Various attempts have been made to reduce part weight and cycle time and to produce more uniform cell size of injection molded and extruded structural thermoplastic foam. Partially effective results have been achieved with a multiple stage modifier having a first stage polymerized from MMA and EA in a 15/10 weight percent ratio and 75 weight percent of second stage from MMA. However that material did not achieve sufficiently low densities, cycle times, and final part appearance to meet the needs of this industry.

SUMMARY OF THE INVENTION

It is an object of the present invention to provide a modifier for thermoplastic foam processing which allows for lower densities, more uniform cell size, better appearance, and lower cycle time in injection molded and extruded structural thermoplastic foam.

Another object is to provide improved thermoplastic structural foam articles.

These objects, and others as will become apparent from this disclosure, are achieved by providing and using a multiple stage polymer having a soft first stage and a hard non-crosslinked final stage with a final stage solubility parameter, δ, of 8.7 to 9.3, the final stage having been polymerized from at least about 5% by weight C1 to C12 alkyl acrylate, the multiple stage polymer being substantially non-grafted between stages. In another aspect, the invention comprises a process of producing structural foam comprising extruding or injection molding a blend of thermoplastic polymer and about 1 to 20% by weight of the multiple stage polymer described above. Another aspect of the invention is the foamed article produced by the above process.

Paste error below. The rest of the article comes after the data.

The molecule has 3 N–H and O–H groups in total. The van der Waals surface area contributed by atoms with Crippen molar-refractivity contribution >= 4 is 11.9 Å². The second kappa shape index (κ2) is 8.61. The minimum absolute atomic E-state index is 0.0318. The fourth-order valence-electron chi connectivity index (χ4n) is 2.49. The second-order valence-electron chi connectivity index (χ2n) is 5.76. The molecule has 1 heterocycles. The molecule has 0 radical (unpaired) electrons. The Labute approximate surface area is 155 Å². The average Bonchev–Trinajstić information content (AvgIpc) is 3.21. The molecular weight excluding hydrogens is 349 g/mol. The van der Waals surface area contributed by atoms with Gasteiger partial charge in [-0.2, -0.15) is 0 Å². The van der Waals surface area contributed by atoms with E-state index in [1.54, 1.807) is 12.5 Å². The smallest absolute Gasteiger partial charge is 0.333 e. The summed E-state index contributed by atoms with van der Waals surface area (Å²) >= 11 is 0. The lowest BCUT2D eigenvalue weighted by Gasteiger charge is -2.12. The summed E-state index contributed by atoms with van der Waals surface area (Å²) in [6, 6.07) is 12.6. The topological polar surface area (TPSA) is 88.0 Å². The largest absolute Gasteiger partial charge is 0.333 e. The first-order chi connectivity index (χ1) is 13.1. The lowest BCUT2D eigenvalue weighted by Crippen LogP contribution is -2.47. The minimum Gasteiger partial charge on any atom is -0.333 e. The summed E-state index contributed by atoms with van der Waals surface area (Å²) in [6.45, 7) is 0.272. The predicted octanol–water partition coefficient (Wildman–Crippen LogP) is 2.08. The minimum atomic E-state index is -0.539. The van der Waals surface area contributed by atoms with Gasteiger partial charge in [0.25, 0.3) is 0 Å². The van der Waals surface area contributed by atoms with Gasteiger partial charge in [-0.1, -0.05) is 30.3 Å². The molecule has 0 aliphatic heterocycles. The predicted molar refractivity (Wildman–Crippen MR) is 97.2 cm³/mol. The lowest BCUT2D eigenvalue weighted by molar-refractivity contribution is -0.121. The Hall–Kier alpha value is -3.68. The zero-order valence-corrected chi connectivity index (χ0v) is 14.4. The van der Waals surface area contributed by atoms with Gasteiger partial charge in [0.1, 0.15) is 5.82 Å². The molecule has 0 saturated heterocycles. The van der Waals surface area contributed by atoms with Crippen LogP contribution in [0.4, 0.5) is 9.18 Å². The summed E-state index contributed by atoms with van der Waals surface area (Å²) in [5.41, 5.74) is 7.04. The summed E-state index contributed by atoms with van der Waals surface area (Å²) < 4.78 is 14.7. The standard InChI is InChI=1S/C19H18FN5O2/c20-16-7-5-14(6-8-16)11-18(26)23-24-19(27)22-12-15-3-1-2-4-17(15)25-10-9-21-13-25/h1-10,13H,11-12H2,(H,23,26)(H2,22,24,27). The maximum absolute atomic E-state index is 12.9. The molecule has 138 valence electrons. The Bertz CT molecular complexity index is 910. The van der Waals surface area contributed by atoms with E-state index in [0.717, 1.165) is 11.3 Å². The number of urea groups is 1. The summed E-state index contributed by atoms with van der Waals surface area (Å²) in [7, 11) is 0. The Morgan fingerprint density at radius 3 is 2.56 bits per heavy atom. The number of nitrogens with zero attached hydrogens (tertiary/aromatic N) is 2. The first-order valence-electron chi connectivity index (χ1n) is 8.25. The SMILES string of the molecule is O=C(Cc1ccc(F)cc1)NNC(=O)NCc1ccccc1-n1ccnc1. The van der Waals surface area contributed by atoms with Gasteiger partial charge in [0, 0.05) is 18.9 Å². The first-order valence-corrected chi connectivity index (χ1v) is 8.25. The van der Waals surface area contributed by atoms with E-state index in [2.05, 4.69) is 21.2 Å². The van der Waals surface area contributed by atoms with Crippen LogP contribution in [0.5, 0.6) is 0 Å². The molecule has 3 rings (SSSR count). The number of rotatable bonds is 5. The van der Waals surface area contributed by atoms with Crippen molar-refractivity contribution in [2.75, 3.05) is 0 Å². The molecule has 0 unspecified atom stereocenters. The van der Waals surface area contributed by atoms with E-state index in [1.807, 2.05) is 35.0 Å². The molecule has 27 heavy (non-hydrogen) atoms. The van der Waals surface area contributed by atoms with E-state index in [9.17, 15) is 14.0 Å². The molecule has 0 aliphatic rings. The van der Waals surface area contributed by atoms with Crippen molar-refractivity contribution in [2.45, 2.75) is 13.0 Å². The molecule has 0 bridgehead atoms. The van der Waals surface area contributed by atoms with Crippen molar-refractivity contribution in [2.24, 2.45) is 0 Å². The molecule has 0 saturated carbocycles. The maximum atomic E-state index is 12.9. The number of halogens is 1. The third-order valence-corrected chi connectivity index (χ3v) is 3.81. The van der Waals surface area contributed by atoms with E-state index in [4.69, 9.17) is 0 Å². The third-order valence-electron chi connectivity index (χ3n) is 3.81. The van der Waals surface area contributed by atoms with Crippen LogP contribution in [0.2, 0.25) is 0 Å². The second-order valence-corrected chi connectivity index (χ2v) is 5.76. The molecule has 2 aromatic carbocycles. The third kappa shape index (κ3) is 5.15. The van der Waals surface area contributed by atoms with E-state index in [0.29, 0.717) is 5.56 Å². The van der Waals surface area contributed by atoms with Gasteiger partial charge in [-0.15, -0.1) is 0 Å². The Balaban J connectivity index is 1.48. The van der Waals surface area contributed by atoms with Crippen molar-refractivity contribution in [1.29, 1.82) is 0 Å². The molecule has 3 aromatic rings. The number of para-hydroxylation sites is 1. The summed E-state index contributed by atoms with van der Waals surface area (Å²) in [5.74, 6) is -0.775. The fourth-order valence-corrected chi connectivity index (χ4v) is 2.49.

DETAILED DESCRIPTION OF THE INVENTION AND THE PREFERRED EMBODIMENTS

Injection molding and extrusion have been used to produce foamed plastics from a variety of thermoplastic polymers such as polystyrene, ABS, polycarbonate, polypropylene, polyethylene, polyphenylene ethers, polyethylene terephthalate, polypropylene terephthalate, mixtures thereof, and the like. Generally these foams are produced with a blowing agent which can be any of a variety of chemical blowing agents which release a gas upon thermal decomposition or the blowing agent can be a gas such as N2, CO2 or Freon. In addition to the blowing agents, inert fillers such as talc and glass are frequently added to the thermoplastic to either improve to cell quality of the foam via nucleation or to give better physical properties to the resultant foamed article.

The modifiers disclosed herein can replace some or all of the talc or other nucleation agents previously used.

It has been found that to achieve the objectives of this invention with a polymeric modifier, several aspects of the modifier are important.

First, the modifier must be a multiple stage polymer, preferably two stages, with little or no graftlinking between stages.

Second, the first stage should be a crosslinked rubbery polymer having a Tg below about 0° C., i.e., this polymer is "soft" or "rubbery."

Third, the final stage should be non-crosslinked but "hard" or "glassy," having a Tg above about 50° C. Alkyl methacrylate polymers are hard, but it has been found to be very important that at least about 5% by weight, preferably at least about 10% by weight, of the final stage polymer should be from C1 to C12 alkyl acrylate, which lowers the Tg below that of polymers of exclusively alkyl methacrylate.

Fourth, the final stage should have a solubility parameter, δ, of 8.7 to 9.3.

Fifth, the first stage should be polymerized in the absence of graftlinking monomer, resulting in substantially no graftlinking between stages.

The modifier use level in the thermoplastic foam is preferably about 1 to 20% by weight. Below 1%, little or no effect is observed, and above 20% is uneconomical and does not increase the beneficial effect substantially.